Prominent civic leaders have organized to oppose the construction of a casino or other commercial structures on the public parkland surrounding Citi Field stadium. Their announcement of opposition comes days before Mets owner Steve Cohen will hold a “visioning session” to advance his desired development scenarios for that parkland. It also comes one year after numerous Queens civic groups first notified the NYS Gaming Commission of strong objections to siting a casino in the vicinity of Citi Field stadium, including on the public parkland.

Although Cohen’s visioning session will be held just as the Gaming Facilities Location Board is accepting applications for three downstate casino licenses, and although Cohen reportedly intends to submit an application to construct a casino on parkland surrounding Citi Field, Cohen’s press release for his upcoming visioning session conspicuously lacks any specific mention of building a casino on the parkland – instead vaguely referring to an “entertainment” venue on “50 acres of vacant asphalt.”

“We believe that Steve Cohen is trying to create a perception of public support for a vague concept of an ‘entertainment venue’ – but that he may later misrepresent that as support for a casino to be built on the parkland,” said Jena Lanzetta, a Bayside community activist. “He’s soliciting public opinion, without disclosing that his plans impact public parkland, or that his true ambition is a casino. We will expose such deceptions every step of the way.”

The civic leaders are especially outraged by Cohen characterizing the land at issue not as public parkland, but merely as “50 acres of vacant asphalt.” The 50 acres in question – the former site of Shea Stadium – are not only leased for parking operations at Citi Field, but also host numerous events, including carnivals and fairs, para-athletic sports matches and a variety of other public uses. (see photo above)

“The land surrounding Citi Field is public parkland, part of Flushing Meadows-Corona Park,” said Richard Hellenbrecht, a founder and officer of Flushing Meadows-Corona Park Conservancy. “Yes, it’s paved over and sometimes used as parking spaces for events at Citi Field. But the fact that it’s paved makes it perfectly suitable for the numerous concerts, circuses, festivals, marathons, and other popular public events that are held year-round on that very parkland. For Cohen to imply that ‘vacant asphalt’ is all it is, or that it is un-used as parkland, is deceptive and misleading – and plain wrong.”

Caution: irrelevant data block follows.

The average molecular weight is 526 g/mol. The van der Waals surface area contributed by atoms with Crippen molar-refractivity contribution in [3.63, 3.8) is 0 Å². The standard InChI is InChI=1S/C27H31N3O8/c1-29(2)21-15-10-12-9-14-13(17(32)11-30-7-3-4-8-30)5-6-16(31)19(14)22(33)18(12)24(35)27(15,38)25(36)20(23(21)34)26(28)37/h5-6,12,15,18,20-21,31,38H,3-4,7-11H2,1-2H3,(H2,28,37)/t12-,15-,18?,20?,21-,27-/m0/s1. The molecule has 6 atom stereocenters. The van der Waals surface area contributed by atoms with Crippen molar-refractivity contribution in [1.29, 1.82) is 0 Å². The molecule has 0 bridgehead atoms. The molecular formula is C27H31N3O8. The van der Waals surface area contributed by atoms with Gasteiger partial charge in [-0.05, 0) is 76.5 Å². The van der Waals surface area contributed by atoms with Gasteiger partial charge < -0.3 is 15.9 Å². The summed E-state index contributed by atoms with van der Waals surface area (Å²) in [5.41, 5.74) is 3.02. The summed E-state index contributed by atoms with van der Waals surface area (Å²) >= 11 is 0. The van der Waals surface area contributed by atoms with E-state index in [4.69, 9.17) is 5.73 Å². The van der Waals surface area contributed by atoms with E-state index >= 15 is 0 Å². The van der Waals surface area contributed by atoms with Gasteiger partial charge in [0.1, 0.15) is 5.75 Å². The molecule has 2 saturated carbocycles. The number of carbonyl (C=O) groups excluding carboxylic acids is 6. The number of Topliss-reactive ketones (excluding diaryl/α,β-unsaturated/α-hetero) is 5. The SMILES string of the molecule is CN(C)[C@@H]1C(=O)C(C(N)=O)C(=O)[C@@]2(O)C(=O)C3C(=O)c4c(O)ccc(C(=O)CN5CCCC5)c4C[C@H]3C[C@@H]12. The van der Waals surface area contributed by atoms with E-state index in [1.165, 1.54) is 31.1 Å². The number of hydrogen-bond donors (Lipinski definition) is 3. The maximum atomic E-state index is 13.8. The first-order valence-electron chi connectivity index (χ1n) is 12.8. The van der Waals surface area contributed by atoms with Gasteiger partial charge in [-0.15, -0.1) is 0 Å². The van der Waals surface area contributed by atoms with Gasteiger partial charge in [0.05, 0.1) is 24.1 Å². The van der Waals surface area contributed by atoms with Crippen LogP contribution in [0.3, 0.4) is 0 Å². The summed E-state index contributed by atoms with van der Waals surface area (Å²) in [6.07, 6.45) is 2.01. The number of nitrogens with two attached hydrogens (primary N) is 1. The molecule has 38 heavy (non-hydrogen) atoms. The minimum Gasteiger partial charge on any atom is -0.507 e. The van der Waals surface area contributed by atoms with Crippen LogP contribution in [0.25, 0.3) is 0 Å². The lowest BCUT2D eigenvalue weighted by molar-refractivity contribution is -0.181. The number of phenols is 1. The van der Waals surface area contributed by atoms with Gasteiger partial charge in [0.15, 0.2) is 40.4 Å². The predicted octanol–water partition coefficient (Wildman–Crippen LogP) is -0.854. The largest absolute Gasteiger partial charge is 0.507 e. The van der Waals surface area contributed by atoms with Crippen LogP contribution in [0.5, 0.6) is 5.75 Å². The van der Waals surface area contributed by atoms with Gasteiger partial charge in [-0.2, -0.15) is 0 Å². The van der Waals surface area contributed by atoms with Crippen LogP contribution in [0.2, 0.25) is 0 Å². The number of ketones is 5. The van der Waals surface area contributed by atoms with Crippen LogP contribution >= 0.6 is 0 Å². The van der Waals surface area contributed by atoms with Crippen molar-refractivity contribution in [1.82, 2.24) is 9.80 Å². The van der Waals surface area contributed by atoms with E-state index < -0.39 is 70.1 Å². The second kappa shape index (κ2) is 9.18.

A previous attempt by Queens Development Group to construct a 1.4 million square foot commercial shopping mall on the same parkland where Steve Cohen wants to build a casino was disallowed by a 2017 Court of Appeals decision. That court upheld a unanimous decision of the Appellate Division, that the parkland at issue could not be constructed upon for non-park use, because the legislature never explicitly authorized it. Included among the civic groups and individuals who presently oppose commercialization of the parkland are many who were plaintiffs or organizers of the prior lawsuit, including the Queens Civic Congress, urban planner Paul Graziano, Whitestone civic leader Alfredo Centola, and community activists Christina Wilkinson of Maspeth and Robert LoScalzo of Whitestone.

Queens Civic Congress President Warren Schreiber, said: “Our message to state legislators is: Our parkland is irreplaceable. It is not for sale. Contrary to what would-be casino owners may say, public parkland is not ‘developable property,’ and it must never be viewed as such. Why is Flushing Meadows-Corona Park – which this planned ‘entertainment center’ and casino has been proposed in – over decades consistently targeted by commercial schemes, when other parks throughout the city are not? Can you imagine a Manhattan developer holding a ‘visioning session’ to consider repurposing the portion of Central Park between 59th and 61st Streets? If it’s outrageous to do that in Manhattan, then it’s just as outrageous to do it in Queens.”